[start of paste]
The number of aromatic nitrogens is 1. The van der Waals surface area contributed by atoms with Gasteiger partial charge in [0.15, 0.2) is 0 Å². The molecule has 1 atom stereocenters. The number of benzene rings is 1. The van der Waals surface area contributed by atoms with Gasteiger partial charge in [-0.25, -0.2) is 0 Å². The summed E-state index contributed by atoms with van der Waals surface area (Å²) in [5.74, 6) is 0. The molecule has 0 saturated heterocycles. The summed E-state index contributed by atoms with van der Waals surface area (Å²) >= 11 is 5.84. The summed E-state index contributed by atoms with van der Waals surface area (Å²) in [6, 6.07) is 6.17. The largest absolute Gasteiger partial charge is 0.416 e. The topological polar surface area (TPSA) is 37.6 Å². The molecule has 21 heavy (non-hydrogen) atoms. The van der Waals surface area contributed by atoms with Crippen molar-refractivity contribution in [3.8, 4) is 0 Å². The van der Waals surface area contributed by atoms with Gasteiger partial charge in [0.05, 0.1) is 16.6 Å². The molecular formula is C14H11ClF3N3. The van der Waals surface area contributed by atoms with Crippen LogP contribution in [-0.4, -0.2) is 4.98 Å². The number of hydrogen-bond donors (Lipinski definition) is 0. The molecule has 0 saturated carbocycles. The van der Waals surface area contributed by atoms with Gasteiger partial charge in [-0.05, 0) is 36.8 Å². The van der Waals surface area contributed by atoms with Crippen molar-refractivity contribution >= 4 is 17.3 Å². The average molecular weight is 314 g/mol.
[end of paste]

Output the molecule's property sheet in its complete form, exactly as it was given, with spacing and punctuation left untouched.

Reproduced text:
The number of aromatic nitrogens is 1. The van der Waals surface area contributed by atoms with Gasteiger partial charge in [0.15, 0.2) is 0 Å². The molecule has 1 atom stereocenters. The number of benzene rings is 1. The van der Waals surface area contributed by atoms with Gasteiger partial charge in [-0.25, -0.2) is 0 Å². The summed E-state index contributed by atoms with van der Waals surface area (Å²) in [5.74, 6) is 0. The molecule has 0 saturated heterocycles. The summed E-state index contributed by atoms with van der Waals surface area (Å²) >= 11 is 5.84. The summed E-state index contributed by atoms with van der Waals surface area (Å²) in [6, 6.07) is 6.17. The largest absolute Gasteiger partial charge is 0.416 e. The topological polar surface area (TPSA) is 37.6 Å². The molecule has 21 heavy (non-hydrogen) atoms. The van der Waals surface area contributed by atoms with Crippen molar-refractivity contribution in [3.8, 4) is 0 Å². The van der Waals surface area contributed by atoms with Gasteiger partial charge in [0.05, 0.1) is 16.6 Å². The molecular formula is C14H11ClF3N3. The van der Waals surface area contributed by atoms with Crippen LogP contribution in [-0.4, -0.2) is 4.98 Å². The number of hydrogen-bond donors (Lipinski definition) is 0. The molecule has 0 saturated carbocycles. The van der Waals surface area contributed by atoms with Gasteiger partial charge in [-0.05, 0) is 36.8 Å². The van der Waals surface area contributed by atoms with Crippen molar-refractivity contribution >= 4 is 17.3 Å². The average molecular weight is 314 g/mol.